verb (used with object)
verb (used without object)
- a fault having a throw less than the thickness of a coal seam being mined.
- a notch cut in a wall or the like to hold the end of a stull or other timber.
Origin of hitch1
Synonyms for hitch
Antonyms for hitch
verb (used with or without object), noun Informal.
Origin of hitch3
Examples from the Web for hitcher
Historical Examples of hitcher
I just had time to give the boat a shove with the hitcher when down it come.Blue Jackets
George Manville Fenn
Word Origin for hitch
1620s, "a hook, boat-hook," agent noun from hitch (v.). Meaning "hitchhiker" is from 1960.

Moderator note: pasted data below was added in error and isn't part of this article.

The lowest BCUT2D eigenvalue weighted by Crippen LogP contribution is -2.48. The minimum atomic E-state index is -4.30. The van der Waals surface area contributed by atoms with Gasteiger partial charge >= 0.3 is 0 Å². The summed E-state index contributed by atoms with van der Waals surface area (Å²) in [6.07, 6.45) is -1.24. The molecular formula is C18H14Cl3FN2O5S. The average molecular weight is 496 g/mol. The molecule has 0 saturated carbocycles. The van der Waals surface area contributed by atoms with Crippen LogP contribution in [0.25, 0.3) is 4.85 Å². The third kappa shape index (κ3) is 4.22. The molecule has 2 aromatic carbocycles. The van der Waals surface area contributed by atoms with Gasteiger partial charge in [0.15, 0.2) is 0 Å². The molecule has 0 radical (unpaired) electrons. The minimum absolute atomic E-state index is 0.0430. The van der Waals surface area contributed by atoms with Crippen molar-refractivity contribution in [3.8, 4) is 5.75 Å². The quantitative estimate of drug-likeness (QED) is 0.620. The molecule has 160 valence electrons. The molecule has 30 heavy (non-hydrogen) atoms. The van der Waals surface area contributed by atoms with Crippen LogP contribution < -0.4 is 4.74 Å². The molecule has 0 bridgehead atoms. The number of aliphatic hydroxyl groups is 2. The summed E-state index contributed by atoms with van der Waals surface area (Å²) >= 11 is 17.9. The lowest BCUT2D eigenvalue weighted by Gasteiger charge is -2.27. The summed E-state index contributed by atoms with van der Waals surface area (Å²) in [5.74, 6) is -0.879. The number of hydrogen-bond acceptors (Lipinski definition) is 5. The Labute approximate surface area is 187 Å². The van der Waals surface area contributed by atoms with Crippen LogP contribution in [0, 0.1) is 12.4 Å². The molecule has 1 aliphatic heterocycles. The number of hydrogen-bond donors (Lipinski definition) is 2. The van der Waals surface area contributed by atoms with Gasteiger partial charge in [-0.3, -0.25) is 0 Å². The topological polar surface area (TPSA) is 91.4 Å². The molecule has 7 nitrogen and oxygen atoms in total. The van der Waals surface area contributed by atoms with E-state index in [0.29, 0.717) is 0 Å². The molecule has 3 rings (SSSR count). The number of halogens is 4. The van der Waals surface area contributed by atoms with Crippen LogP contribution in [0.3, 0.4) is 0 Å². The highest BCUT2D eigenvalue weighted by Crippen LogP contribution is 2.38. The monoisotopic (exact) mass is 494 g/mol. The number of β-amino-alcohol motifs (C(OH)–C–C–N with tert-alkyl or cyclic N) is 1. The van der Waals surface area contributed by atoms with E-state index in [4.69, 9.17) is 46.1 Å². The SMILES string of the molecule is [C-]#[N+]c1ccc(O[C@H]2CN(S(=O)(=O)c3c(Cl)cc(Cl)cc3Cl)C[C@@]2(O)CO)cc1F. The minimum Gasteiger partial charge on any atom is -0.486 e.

mid-15c., probably from Middle English icchen "to move as with a jerk, to stir" (c.1200). It lacks cognates in other languages. The connection with icchen may be in notion of "hitching up" pants or boots with a jerking motion. Sense of "become fastened," especially by a hook, first recorded 1570s, originally nautical. Meaning "to marry" is from 1844 (to hitch horses together "get along well," especially of married couples, is from 1837, American English). Short for hitchhike (v.) by 1931. Related: Hitched; hitching.
1660s, "a limp or hobble;" 1670s, "an abrupt movement," from hitch (v.). Meaning "a means by which a rope is made fast" is from 1769, nautical. The sense of "obstruction" is first recorded 1748; military sense of "enlistment" is from 1835.